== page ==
‘Big Sasquatch’ overcomes limited experience on Ouachita

August 23, 2021

By Greg McCain

Even limited experience on the Ouachita River did little to prevent Wesley Miller, also known as Big Sasquatch Outdoors, from catching a mega-summer bag in the North Louisiana Crappie Trail regular-season finale.

An ACC pro staff member from Doyline, LA, Wesley guides regularly on the diverse fisheries in the northwest part of the state. For various reasons, he has not ventured east that much to the Ouachita, which starts in Arkansas and flows into northern Louisiana near Monroe.

His lack of experience didn’t prevent him from finding the winning combination of fish Saturday (Aug. 14), however. He filtered through limited numbers but brought seven crappie to the scales that weighed 13.30 and topped the tournament field. His winning total was anchored by the big fish of the event, a summer giant that weighed 2.54, and another that weighed 2.45.

The win also helped him secure Angler of the Year honors on the highly competitive circuit.

“I went over there last summer just looking for something to do,” Wesley said, “a day or two of looking around.

“Last week, I went with a friend of mine. He’s a great crappie fisherman who lives over there. We went into all the lakes, the D’Arbonne Bayou, just everywhere we could look for fish and never really found anything. I got to talking to people and they told me that they might just be in the river.”

Wesley called on home-water experience – he lives and fishes on the Dorcheat Bayou – and targeted fish in similar spots on the Ouachita.

“The day before the tournament I went over there and spent the whole day in the river and found two or three little stretches where the crappie were holding, not necessarily in brush tops, but in relation to brush tops in the main river,” Wesley said.

He later added, “I fell back on some of my experiences (near home on Dorcheat). It’s a very small river, nothing like the Ouachita. I look for current breaks and eddies. Where the river bends, it’s going to end up having an eddy somewhere around the back side of the bend.

“So I looked for places like that they might have a tree falling down in them or at least some type of cover. I would drop the LiveScope and scan through there. If I found them, fine, and if not, I just moved on to the next spot.”

Even with a definite game plan in mind, the fishing still proved difficult. The pattern proved true, however, and the tournament-quality fish eventually appeared on the screen.

“I worked through those stretches with LiveScope,” Wesley said. “They might not necessarily be in the top. They might be 15 or 20 or 30 feet off the top, just swimming in the main river.”

A jig of his own make proved to be the winning ticket for Wesley.

“Every one of them that I dropped my little hand-tied jig on swam up there and ate it like they’d never even seen a jig before,” Wesley said. “They came up there and hammered it.”

Wesley follows a less-is-more philosophy with his jigs, which are a small-profile make about 1 1/2” long. A unique twist is the use of feathers rather than hair for the tail, which Wesley said better resembles the tail fin of a baitfish. The winning jig version was gray and chartreuse with red and silver flash.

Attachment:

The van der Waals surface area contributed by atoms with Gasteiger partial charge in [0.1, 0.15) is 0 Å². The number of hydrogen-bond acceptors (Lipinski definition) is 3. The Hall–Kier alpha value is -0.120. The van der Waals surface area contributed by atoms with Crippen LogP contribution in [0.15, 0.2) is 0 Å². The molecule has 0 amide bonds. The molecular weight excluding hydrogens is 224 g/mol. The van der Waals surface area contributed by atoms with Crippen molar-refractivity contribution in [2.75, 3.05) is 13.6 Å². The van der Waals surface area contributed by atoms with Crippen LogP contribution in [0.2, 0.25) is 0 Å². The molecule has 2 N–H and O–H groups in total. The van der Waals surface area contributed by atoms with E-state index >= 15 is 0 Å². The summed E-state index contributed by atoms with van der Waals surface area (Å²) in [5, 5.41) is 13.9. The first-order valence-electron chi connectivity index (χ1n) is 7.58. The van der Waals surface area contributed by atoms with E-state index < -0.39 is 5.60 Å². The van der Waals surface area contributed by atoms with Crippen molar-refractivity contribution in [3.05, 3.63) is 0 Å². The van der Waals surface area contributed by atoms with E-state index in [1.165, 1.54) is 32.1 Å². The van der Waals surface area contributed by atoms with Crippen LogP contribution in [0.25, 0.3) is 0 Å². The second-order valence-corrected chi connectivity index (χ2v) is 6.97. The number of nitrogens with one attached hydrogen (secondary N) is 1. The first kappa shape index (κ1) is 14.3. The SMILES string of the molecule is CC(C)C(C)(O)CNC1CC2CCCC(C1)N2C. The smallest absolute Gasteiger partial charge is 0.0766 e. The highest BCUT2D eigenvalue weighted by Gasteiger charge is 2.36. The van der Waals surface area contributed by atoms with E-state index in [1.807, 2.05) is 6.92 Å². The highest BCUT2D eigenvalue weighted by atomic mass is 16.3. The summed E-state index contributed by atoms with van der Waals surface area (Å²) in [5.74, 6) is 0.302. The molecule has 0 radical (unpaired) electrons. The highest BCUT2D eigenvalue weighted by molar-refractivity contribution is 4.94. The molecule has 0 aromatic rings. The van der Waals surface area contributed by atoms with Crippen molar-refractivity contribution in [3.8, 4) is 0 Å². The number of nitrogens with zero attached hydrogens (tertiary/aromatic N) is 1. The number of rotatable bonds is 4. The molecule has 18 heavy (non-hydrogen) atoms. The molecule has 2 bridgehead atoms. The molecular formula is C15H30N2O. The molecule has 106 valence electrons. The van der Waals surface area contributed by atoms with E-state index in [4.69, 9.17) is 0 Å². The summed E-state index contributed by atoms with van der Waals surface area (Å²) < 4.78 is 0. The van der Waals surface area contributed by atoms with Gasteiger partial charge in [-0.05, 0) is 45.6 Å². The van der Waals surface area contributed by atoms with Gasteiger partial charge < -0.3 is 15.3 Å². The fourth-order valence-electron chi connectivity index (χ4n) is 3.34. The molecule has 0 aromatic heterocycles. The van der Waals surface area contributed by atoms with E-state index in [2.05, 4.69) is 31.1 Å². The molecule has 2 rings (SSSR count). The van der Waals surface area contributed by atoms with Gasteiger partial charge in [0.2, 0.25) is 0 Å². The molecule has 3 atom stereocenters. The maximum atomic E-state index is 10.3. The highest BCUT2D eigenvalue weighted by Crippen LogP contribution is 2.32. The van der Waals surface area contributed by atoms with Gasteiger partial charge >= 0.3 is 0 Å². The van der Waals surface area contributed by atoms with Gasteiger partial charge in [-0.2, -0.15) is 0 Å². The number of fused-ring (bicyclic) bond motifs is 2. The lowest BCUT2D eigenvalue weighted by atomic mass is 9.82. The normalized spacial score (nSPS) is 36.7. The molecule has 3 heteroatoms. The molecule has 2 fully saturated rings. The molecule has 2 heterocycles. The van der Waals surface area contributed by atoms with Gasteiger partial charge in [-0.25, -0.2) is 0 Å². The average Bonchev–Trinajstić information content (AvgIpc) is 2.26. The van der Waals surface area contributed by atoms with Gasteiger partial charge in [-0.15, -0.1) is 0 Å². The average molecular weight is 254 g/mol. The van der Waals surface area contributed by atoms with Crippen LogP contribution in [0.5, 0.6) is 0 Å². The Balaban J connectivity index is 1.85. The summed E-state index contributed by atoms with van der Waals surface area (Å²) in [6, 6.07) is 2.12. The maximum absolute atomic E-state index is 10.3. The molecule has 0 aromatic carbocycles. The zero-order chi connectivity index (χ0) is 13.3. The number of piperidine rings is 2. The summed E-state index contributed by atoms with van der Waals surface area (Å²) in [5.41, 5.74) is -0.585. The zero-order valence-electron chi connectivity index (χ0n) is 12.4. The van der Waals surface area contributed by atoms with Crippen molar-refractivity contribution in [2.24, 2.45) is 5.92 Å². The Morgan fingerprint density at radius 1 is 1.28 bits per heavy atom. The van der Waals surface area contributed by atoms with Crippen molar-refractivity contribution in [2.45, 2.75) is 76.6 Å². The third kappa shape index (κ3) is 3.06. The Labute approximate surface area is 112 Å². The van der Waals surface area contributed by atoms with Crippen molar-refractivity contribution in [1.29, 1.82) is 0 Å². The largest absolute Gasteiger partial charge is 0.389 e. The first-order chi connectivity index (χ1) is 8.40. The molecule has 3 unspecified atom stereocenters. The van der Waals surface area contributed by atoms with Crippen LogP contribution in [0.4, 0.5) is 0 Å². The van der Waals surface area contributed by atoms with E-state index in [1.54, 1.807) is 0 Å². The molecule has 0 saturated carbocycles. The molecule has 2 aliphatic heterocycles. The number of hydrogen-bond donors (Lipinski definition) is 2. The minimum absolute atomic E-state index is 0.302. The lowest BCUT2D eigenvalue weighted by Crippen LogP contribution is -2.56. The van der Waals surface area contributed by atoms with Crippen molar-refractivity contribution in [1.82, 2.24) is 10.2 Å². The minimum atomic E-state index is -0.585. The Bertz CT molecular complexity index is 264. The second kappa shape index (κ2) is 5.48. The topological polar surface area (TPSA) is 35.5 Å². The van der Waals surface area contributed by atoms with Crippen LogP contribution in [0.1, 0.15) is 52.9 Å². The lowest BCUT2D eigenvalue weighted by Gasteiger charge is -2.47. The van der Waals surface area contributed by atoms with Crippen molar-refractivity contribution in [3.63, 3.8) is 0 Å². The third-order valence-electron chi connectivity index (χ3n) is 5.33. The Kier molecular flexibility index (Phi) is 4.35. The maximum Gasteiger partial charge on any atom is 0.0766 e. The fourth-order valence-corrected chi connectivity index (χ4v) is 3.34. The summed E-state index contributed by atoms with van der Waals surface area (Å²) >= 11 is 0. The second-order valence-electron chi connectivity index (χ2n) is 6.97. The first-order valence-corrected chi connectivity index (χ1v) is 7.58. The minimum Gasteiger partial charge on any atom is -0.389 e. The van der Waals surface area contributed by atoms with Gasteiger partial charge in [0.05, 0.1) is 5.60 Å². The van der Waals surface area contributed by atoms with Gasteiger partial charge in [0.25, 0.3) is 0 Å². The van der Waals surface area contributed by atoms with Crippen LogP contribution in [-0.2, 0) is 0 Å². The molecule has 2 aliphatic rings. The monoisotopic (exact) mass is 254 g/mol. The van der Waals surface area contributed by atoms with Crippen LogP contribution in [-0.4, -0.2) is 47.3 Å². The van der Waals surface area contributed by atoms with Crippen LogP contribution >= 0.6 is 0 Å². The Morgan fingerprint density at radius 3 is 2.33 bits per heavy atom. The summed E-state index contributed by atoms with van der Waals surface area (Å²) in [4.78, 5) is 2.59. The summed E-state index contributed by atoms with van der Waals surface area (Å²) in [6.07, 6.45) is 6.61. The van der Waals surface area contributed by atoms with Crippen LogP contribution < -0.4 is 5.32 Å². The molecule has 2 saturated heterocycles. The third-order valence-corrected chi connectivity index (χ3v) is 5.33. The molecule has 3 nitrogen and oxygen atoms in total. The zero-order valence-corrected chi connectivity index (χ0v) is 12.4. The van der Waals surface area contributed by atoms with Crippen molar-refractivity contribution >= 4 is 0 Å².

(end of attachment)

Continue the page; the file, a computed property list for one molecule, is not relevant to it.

“It’s a small, simple jig,” Wesley said. “They don’t look like much but they catch fish.”

Wesley used the ACC Crappie Stix 11-foot mid-seat jigging rod paired with a small spinning reel and eight-lb. fluorocarbon.

“These are also the rods that I use every day in my guide service,” he said. “I bought four and those same four rods have caught thousands of crappie. It’s a great rod, balanced well.

“It’s the rod that I use in tournaments, but it’s also the same rod that the elderly ladies use when I take them on guide trips. Ladies are able to use them; kids are able to use them. It’s a good rod and a good length to fish LiveScope effectively, and everybody can handle them.”

Even with the right combination of tackle, Wesley said he didn’t fill his limit until late morning. 

“I caught maybe 15 fish all day,” he said. “I knew that I was on the right fish and knew what it was going to take to win. It was just a matter of finding the right seven fish.”

The win boosted Wesley to the top of the trail’s Angler of the Year standings after he entered the tournament one point down. The previous leaders finished in third place in the Ouachita tournament and ended up one point behind Wesley in the standings. Wesley fished solo at Ouachita because regular tournament partner Justin Smart had to work.

The win capped off a successful year for Wesley, who moved to full-time status with his guide business, which is aptly named. Take one look at a picture of Wesley, and the name Big Sasquatch Outdoors rings true.

He said he also gets odd looks when he tells people he has been a nurse for 22 years. Despite guiding full time this year, he retains a part-time nursing job.

“Yeah, I get a lot of surprised looks when I tell them I’m a nurse,” he said. “Right now, I’m trying to guide full time, and it’s going well.”

To book a trip with Big Sasquatch Outdoors, follow Wesley’s personal Facebook page or the Big Sasquatch Outdoors FB page. For those who like a more direct approach, contact Wesley by phone at 318.465.1668.

In addition to ACC Crappie Stix, another sponsor for Wesley is Blazer Services, a local construction company.